Presentation and Objectives
EDICE Programme (Studies on the Discourse of Politeness in Spanish) is an international project research network based in Sweden that focuses on linguistic, social and cultural aspects of Spanish and all its variants, centring particularly on politeness phenomena and related sociopragmatic notions (such as identity and face). EDICE Programme aims at distributing knowledge resulting from original research on the subject matter in and about Spanish; in other words, EDICE Programme strives at providing academic exchange and publishing opportunities to junior and senior experts on the Spanish language, its variants, and their different related sociocultural aspects that may be of scientific interest. In recent years, EDICE Programme has extended its venture to comparative and contrastive studies with other languages.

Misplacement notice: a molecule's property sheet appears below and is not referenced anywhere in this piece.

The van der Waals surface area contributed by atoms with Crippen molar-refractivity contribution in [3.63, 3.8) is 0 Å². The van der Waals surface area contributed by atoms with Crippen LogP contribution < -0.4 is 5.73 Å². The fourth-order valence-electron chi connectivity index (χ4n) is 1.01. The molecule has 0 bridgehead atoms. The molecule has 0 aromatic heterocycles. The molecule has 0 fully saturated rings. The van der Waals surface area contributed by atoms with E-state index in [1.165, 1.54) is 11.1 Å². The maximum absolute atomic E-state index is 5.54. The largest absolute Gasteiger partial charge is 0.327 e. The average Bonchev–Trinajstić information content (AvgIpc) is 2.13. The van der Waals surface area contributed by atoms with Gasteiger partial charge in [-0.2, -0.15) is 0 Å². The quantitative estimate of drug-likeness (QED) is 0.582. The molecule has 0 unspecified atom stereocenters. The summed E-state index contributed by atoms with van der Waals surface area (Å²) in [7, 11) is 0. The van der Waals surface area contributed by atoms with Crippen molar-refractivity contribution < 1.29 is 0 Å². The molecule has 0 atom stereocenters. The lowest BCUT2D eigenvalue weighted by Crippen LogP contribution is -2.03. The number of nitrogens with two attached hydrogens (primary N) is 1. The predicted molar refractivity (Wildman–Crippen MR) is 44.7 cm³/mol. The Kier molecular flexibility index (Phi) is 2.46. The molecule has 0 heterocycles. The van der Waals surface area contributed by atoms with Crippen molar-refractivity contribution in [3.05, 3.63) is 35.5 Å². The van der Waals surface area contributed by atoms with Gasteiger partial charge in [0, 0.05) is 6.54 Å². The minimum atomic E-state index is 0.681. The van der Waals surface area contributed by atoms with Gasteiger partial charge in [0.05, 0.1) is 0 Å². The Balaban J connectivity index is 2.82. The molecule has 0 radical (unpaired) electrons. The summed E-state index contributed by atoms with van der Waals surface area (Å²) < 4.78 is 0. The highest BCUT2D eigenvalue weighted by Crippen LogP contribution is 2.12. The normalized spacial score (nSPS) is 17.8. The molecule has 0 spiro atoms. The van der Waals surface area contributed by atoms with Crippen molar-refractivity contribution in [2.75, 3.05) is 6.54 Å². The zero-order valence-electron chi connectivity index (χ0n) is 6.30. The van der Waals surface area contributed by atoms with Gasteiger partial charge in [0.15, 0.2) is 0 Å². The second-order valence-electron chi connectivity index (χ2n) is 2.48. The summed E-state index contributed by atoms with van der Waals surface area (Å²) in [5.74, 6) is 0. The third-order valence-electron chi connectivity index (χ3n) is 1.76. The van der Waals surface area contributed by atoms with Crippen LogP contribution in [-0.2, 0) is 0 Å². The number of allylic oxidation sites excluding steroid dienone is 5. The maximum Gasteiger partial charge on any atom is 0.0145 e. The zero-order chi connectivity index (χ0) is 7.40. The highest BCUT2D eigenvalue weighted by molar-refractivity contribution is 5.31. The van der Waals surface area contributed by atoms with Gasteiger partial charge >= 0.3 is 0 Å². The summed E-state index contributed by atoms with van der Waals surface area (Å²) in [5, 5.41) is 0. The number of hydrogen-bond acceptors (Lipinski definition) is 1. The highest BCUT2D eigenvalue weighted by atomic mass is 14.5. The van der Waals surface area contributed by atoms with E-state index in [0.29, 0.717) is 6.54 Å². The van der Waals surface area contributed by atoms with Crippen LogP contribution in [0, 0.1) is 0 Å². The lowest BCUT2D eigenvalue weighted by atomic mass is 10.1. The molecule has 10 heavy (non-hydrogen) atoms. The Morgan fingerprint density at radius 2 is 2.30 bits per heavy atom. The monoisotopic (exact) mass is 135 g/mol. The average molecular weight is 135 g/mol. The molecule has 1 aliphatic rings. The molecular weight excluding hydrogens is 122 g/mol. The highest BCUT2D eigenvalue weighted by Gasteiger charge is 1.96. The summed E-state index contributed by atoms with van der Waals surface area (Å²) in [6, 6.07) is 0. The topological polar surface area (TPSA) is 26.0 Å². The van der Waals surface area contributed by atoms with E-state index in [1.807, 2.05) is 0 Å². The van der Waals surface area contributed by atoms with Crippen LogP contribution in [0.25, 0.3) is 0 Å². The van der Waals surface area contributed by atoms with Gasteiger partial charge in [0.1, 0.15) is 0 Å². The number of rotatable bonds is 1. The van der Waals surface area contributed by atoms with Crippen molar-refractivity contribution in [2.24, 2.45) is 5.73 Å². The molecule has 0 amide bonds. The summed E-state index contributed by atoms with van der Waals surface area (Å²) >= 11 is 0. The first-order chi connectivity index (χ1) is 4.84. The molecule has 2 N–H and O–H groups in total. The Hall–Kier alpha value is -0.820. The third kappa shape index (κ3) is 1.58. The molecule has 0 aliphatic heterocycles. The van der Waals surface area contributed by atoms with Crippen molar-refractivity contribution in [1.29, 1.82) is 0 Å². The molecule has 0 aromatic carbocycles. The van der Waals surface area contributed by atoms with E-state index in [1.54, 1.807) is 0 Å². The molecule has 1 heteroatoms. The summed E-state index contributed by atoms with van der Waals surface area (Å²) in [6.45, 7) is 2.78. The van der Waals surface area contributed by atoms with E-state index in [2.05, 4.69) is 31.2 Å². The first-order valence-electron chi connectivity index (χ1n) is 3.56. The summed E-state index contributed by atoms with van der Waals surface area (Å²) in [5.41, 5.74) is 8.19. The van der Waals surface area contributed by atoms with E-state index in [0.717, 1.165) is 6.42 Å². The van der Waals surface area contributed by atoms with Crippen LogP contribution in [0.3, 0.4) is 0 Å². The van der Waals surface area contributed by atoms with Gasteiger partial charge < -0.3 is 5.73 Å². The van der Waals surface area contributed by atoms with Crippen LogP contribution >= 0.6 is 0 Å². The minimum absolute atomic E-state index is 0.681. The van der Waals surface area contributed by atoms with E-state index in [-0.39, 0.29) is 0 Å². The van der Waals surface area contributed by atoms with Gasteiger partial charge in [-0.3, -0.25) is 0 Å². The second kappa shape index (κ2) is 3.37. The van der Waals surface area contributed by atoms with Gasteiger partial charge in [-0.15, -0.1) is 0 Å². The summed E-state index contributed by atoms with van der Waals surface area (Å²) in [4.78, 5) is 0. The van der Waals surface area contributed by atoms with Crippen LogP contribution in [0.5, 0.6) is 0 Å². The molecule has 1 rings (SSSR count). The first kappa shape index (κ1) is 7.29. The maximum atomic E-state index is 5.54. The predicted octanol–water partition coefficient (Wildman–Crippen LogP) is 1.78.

EDICE Programme’s main objectives are:
1. To study the so-called polite behavior in Spanish language.
2. To account for the various socio-cultural contexts underlying this behavior.
3. To carry out contrastive analyses between Spanish and other European languages, as well as between different varieties of Spanish.
4. To study differences in polite behaviors in relation to more general and permanent social roles adopted by participants in interaction.
5. To study differences in polite behavior emerging from situational roles played by the participants and which depend on the kind of social activity they are engaged in.
6. To contribute to the development of theoretical models in the research area.
EDICE Programme also aims at:
1. Promoting the interaction between scholars from European and Spanish speaking countries.